Methods of passive impregnation are partly aimed at enhancing a timber's natural capacity to withstand insects and fungi, as well as partly reducing access to nutrients and humidity.
Self-impregnation is a well-known traditional method used in most cultures. The usual procedure is to lop off the top of a pine or similar tree and remove a few stripes of bark from the bottom to the top. Three or four of the highest branches are left to 'lift' the resin. After a few years, the whole trunk is filled with resin and the timber will gain a quality similar to heartwood.
Cleaning out the cell content makes the timber less attractive to most insects and fungus. This can be achieved by storing it under water for a time. In salt water the results will be even better due to the salt absorbed, since this has an antiseptic effect.
In the past, it was common practice in Scandinavia to boil wooden shakes before they were used for roofing. Boiling is a very effective way of washing out the content of the cells.
Heat treatment. Burning the outer layer of wood is a traditional way of increasing the durability of any part of the wooden piles that were going to be placed underground. The carbon coating that forms lacks nutrients and is almost impenetrable to insects and fungus. The heating also enriches phenolic resins and aldehydes in the outermost part of the pile. These are natural biocides. The greatest impact occurs with pine, which is rich in resin, while burning spruce and deciduous trees is not so effective. During burning the timber can easily split, and it is easy for fungus to get access through the splits, so burning must be carefully controlled, preferably by using a blow lamp. The depth of the burning should be 1-3 mm, after which the surface is brushed with a bronze brush. This process takes a long time. Julius Caesar described the technique in his book De Bello Gallico in connection with setting up fortifications in the Roman Empire. This method has also been used for centuries in Portuguese and British timber warships, as it not only increases resistance to rot but also makes the surface less water-absorbing.
A modern version of heat treatment is done by heating the timber, usually pine or spruce, in a closed chamber at 200 to 250 °C for
24 hours. The process is quite energy intensive, but in addition to increasing the timber's resistance to fungi, it gives the wood a golden brown patina which has made it an attractive competitor to tropical hardwoods. This method seems to give the timber the same resistance as heartwood (Edlund, 2004).
Chemical modification is a process that normally uses acetylation through a process whereby the timber reacts with acetic anhydride -which comes from acetic acid (see page 177). This effectively reduces the ability of wood to absorb water. The result is a highly stable timber that is no longer digestible. The resultant resistance against fungi is greater than for heat treated timber and about the same as for timber impregnated with copper (Edlund, 2004).
In a second type of chemical modification, furfuryl alcohols produced from biomass waste such as sugar canes, corn cobs and sunflower are used. The furfury alcohols are driven by pressure into the cell walls of the wood and heated with steam (80-140 °C) for 6 to 8 hours to achieve polymerization. The impact strength of the wood is thereby strongly reduced, but at the same time a higher stiffness is achieved, and the treated wood is no longer attractive to fungi (Figure 19.3).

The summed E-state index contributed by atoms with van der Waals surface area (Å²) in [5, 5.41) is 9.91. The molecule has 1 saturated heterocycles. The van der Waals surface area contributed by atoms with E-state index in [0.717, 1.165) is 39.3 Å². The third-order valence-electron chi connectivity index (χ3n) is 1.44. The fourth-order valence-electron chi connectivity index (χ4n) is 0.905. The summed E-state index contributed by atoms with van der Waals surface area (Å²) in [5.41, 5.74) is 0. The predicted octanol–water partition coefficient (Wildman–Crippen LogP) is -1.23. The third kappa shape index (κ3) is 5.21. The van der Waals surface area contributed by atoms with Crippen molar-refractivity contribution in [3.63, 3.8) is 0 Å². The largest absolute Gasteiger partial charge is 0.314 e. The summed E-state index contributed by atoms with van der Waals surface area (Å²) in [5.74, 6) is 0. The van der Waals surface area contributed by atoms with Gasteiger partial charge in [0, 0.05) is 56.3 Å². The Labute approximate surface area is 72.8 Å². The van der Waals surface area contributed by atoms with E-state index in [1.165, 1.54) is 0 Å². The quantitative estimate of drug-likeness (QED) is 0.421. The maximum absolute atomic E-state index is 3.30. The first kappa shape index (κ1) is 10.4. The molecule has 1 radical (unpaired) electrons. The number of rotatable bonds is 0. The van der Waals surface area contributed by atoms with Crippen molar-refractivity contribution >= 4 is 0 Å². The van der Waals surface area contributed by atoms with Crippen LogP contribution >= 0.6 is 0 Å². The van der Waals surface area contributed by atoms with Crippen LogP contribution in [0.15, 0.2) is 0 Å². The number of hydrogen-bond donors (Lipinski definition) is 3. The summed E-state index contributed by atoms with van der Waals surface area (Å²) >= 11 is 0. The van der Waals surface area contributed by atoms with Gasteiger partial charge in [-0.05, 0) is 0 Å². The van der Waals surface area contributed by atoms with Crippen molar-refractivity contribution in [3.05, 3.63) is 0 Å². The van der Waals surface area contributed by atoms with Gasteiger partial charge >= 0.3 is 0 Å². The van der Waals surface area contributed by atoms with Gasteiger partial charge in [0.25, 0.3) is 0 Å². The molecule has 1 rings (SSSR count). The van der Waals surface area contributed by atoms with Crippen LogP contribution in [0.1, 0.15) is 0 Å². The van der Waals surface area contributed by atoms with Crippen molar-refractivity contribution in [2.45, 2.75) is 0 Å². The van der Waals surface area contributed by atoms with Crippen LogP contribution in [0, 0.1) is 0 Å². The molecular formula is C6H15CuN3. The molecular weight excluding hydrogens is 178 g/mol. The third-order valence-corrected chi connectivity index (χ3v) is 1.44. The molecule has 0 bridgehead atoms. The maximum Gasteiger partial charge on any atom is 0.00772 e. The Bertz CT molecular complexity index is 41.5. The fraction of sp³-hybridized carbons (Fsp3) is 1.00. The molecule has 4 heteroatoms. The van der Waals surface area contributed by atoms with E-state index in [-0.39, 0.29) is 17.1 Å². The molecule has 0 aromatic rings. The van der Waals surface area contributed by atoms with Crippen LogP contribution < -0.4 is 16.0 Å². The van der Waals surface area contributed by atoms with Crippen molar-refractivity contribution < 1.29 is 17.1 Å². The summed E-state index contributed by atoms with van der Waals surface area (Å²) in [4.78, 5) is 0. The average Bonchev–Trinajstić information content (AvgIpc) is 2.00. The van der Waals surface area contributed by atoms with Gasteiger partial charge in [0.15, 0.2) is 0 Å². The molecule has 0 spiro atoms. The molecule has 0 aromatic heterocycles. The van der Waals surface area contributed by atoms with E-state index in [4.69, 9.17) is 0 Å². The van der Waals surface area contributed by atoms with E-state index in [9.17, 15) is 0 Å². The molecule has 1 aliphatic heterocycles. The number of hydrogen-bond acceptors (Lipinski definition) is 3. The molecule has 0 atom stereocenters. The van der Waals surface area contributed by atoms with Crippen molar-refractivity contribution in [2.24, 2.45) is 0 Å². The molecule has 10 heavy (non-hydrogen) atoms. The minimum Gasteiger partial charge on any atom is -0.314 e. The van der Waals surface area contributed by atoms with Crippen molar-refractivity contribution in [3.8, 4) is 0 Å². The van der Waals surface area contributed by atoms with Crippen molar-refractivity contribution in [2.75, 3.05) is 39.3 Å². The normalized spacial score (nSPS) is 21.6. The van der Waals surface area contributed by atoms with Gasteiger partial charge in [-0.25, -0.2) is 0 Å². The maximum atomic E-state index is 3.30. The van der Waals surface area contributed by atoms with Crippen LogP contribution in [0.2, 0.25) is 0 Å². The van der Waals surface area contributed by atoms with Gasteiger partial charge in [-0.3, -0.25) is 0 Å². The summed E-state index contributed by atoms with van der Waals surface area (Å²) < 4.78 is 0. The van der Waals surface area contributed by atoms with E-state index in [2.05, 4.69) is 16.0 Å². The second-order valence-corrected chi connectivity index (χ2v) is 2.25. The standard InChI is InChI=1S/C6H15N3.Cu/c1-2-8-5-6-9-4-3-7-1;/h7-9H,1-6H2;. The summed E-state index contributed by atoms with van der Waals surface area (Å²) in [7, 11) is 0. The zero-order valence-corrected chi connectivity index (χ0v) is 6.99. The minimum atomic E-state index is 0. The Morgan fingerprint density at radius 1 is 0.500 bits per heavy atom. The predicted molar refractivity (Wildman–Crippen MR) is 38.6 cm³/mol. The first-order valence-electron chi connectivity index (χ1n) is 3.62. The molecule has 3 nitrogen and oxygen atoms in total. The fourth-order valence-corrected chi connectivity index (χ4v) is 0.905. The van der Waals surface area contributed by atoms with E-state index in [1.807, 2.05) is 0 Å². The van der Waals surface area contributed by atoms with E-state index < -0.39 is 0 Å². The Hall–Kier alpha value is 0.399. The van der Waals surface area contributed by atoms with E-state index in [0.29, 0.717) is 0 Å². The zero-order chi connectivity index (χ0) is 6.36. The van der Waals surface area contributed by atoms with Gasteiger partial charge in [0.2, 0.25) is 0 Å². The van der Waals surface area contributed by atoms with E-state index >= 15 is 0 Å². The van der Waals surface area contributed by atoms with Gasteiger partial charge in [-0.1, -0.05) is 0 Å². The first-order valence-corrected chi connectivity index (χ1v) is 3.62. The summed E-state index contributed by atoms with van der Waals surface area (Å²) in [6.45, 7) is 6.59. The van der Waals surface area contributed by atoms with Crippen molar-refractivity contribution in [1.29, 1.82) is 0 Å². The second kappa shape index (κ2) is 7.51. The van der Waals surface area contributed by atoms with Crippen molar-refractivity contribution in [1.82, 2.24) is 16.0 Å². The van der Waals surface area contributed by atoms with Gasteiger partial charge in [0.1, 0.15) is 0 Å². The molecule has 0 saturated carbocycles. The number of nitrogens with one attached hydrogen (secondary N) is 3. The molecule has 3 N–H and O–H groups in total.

In a third type of chemical modification, the cells in the wood are filled up to 90% with synthetic monomers. After heating and gamma radiation a plastic polymer is formed that is virtually inaccessible for fungus and insects.
Seen from the environmental point of view there is no doubt that acetylation and furfurylation are preferable to this last method. As with normal timber these treatments involve few environmental doubts. The chemicals are based on renewable resources and the timber will be suitable for energy recovery. If modified with synthetic polymers the waste will have to be treated like other plastics.
Saturation with linseed oil is done by pressure treating the timber with linseed oil, in amounts of about 90 litres per m3 of timber. The cell pores are then filled and thus become inaccessible to insects and fungus, as in heartwood. Linseed oil treatment is also water repelling. The resistance against fungal attack is considered equal to treatment with copper based fungicides (Edlund, 2004).
pH-regulating substances can be used both as a preventive measure against fungal attack and for remedial treatment. Mould will not grow if the pH level is higher than 6.0. Treatment with pH-regulating substances is also effective against insect attacks. Exceptions are the fungus Merulius lacrymans and the longhorn house beetle, which are not affected. The pH-regulating substances available are primarily alkalis such as clay, cement, lime, waterglass and lye. Treatment with lye also brings the resins and tar to the surface of the wood in the same way as burning. The pH-regulating substances are not poisonous in themselves, so they do not cause problems in the indoor climate of the building or for the surrounding environment.
Waterglass (seepage90) isveryalkaline. In addition, itformsacoatsohardthatinsects cannot penetrate it to lay their eggs. It is, however, susceptible to leaching when exposed to rain, and can therefore only be used indoors or on protected parts of the building. Waterglass needs a rough surface; it does not bind well to a planed surface. It is dissolved in boiling water and applied to the wood with a brush. It can also be applied to straw materials, using a solution of one part waterglass to two parts water. Waterglass is often used as a flame retardant and it is very open to water vapour.
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